University Academic Success Programs provides an array of support services that promote students' academic success. Summer Bridge is designed to assist first-semester freshmen in making a successful transition from high school to college.
Target Audience: First-generation, underrepresented groups, and “at risk” students, as well as student athletes and scholarship recipients.
Program start date: Summer 1993
Through Summer Bridge, students become acclimated to campus life at Arizona State University, gain access to student support programs and services, and learn effective academic skills.
Students Served in 09-10: Over 300 first-year students
Summer Bridge gives entering freshmen the opportunity to jump-start their educational careers at Arizona State University. Students can earn up to 7 academic credits during a five-week summer session, taking advantage of smaller classes with tutoring and structured study sessions. Living on campus, students build a sense of community and develop a network of peers. Students also benefit from their interactions with faculty, tutors, peer mentors, residential staff, and program staff.
African American Men of Arizona State University (AAMASU)
AAMASU is a High School-to-College (H2C) Program and university student organization focused on increasing the recruitment, retention, and graduation rates of African American male high school and college students.
Current African American male (undergraduate and graduate) students attending Arizona State University, incoming African American male freshmen/transfer students, and local African American male students currently attending a Maricopa Community College, who are interesting in transferring to Arizona State University.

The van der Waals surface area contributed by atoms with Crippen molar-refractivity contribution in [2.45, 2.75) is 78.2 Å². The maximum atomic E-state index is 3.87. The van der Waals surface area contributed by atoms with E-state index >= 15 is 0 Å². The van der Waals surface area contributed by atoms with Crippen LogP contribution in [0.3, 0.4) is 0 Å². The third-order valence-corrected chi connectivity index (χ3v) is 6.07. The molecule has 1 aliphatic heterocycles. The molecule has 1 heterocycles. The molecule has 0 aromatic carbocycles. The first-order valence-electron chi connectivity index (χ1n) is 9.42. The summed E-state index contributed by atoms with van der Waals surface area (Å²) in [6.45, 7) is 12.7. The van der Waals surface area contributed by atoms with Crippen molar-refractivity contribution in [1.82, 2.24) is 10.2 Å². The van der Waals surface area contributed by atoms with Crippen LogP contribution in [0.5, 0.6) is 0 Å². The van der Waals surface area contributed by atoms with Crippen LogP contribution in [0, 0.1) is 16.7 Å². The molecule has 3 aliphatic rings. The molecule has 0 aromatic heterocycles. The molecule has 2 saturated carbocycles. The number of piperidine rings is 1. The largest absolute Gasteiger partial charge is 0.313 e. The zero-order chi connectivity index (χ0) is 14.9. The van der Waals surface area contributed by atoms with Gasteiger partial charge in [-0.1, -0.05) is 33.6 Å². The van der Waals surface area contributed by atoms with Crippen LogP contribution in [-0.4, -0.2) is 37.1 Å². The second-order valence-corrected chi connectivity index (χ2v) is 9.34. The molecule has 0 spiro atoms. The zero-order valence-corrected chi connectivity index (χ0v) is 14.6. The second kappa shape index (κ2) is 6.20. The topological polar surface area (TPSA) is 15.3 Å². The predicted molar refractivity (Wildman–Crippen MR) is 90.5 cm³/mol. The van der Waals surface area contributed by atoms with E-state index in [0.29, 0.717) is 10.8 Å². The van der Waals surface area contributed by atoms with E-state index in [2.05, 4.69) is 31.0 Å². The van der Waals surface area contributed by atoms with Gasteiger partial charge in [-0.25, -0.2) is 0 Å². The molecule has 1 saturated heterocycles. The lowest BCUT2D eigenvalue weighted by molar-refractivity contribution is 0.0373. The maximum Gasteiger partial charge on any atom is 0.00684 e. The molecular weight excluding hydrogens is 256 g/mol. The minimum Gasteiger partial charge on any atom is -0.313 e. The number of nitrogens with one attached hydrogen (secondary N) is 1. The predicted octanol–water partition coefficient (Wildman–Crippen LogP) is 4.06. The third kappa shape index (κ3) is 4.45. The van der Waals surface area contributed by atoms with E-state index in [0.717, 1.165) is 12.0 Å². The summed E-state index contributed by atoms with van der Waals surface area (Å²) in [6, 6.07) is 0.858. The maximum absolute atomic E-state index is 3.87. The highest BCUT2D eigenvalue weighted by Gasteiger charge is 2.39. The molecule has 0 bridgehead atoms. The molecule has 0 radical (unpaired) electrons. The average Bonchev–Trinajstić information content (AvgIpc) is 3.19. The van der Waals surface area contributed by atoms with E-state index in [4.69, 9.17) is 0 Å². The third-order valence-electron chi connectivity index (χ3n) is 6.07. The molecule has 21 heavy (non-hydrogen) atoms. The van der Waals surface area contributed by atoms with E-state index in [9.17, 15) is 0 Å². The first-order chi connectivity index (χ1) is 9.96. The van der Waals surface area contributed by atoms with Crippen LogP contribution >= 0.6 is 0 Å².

High School 2 College Program Targeted audience: Current African American male freshman high school students and their parents residing in the Phoenix Metropolitan Area.
Program start date: 2004 – 2005 academic year.
Approximate Number of Students Served 2009-2010: Student Organization: 75, H2C Program: 120
AAMASU is structured both as a student organization and High School-to-College (H2C) Program. Events and programs hosted by and for the college organization include a literary club, fall leadership conference, black male workshops, film series, and a Black history month lecture. The H2C Program consists of three cohorts – high school sophomores, juniors, and seniors. Arizona State University staff and students conduct various grade level appropriate workshops such as applying to college and scholarships, financial aid, college life, majors, test preparations, etc.
A brief description of the programs sponsored by the institution to support under-represented groups within the faculty: